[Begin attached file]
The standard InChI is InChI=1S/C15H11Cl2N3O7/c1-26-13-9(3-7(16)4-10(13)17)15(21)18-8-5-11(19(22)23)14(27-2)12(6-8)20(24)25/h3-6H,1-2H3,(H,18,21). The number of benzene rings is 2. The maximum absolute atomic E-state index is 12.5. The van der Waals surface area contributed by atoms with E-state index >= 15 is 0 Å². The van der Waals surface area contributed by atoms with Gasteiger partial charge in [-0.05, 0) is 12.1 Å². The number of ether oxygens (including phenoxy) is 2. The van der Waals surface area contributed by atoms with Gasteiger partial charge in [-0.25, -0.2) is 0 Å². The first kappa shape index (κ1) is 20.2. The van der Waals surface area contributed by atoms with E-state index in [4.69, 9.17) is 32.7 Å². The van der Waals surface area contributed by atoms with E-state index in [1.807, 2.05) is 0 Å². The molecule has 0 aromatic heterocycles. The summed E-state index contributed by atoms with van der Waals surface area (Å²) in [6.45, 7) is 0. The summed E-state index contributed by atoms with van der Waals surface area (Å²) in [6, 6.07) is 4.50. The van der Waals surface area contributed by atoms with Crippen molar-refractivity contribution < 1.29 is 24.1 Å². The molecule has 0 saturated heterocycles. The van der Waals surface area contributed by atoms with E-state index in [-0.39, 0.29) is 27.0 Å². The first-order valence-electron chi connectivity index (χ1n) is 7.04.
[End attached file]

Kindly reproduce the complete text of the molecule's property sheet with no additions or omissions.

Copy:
The standard InChI is InChI=1S/C15H11Cl2N3O7/c1-26-13-9(3-7(16)4-10(13)17)15(21)18-8-5-11(19(22)23)14(27-2)12(6-8)20(24)25/h3-6H,1-2H3,(H,18,21). The number of benzene rings is 2. The maximum absolute atomic E-state index is 12.5. The van der Waals surface area contributed by atoms with E-state index >= 15 is 0 Å². The van der Waals surface area contributed by atoms with Gasteiger partial charge in [-0.05, 0) is 12.1 Å². The number of ether oxygens (including phenoxy) is 2. The van der Waals surface area contributed by atoms with Gasteiger partial charge in [-0.25, -0.2) is 0 Å². The first kappa shape index (κ1) is 20.2. The van der Waals surface area contributed by atoms with E-state index in [4.69, 9.17) is 32.7 Å². The van der Waals surface area contributed by atoms with E-state index in [1.807, 2.05) is 0 Å². The molecule has 0 aromatic heterocycles. The summed E-state index contributed by atoms with van der Waals surface area (Å²) in [6.45, 7) is 0. The summed E-state index contributed by atoms with van der Waals surface area (Å²) in [6, 6.07) is 4.50. The van der Waals surface area contributed by atoms with Crippen molar-refractivity contribution < 1.29 is 24.1 Å². The molecule has 0 saturated heterocycles. The van der Waals surface area contributed by atoms with E-state index in [-0.39, 0.29) is 27.0 Å². The first-order valence-electron chi connectivity index (χ1n) is 7.04.